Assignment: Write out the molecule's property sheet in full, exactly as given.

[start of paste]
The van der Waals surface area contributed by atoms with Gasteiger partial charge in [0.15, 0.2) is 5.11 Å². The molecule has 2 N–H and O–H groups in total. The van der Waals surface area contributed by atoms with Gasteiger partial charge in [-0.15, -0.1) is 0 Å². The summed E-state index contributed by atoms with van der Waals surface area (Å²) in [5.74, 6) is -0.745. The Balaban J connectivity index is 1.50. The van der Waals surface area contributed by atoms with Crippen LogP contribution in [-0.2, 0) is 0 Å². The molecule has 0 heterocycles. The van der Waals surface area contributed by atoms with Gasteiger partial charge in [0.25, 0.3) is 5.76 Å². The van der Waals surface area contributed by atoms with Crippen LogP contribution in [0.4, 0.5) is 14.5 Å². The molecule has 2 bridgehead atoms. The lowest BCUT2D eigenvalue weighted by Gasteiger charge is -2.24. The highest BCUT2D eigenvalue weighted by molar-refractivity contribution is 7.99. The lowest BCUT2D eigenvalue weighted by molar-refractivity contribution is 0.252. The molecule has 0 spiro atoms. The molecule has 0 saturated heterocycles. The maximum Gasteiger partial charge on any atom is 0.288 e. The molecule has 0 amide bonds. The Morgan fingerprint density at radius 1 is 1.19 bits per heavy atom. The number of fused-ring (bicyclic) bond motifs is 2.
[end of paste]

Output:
The van der Waals surface area contributed by atoms with Gasteiger partial charge in [0.15, 0.2) is 5.11 Å². The molecule has 2 N–H and O–H groups in total. The van der Waals surface area contributed by atoms with Gasteiger partial charge in [-0.15, -0.1) is 0 Å². The summed E-state index contributed by atoms with van der Waals surface area (Å²) in [5.74, 6) is -0.745. The Balaban J connectivity index is 1.50. The van der Waals surface area contributed by atoms with Crippen LogP contribution in [-0.2, 0) is 0 Å². The molecule has 0 heterocycles. The van der Waals surface area contributed by atoms with Gasteiger partial charge in [0.25, 0.3) is 5.76 Å². The van der Waals surface area contributed by atoms with Crippen LogP contribution in [0.4, 0.5) is 14.5 Å². The molecule has 2 bridgehead atoms. The lowest BCUT2D eigenvalue weighted by Gasteiger charge is -2.24. The highest BCUT2D eigenvalue weighted by molar-refractivity contribution is 7.99. The lowest BCUT2D eigenvalue weighted by molar-refractivity contribution is 0.252. The molecule has 0 spiro atoms. The molecule has 0 saturated heterocycles. The maximum Gasteiger partial charge on any atom is 0.288 e. The molecule has 0 amide bonds. The Morgan fingerprint density at radius 1 is 1.19 bits per heavy atom. The number of fused-ring (bicyclic) bond motifs is 2.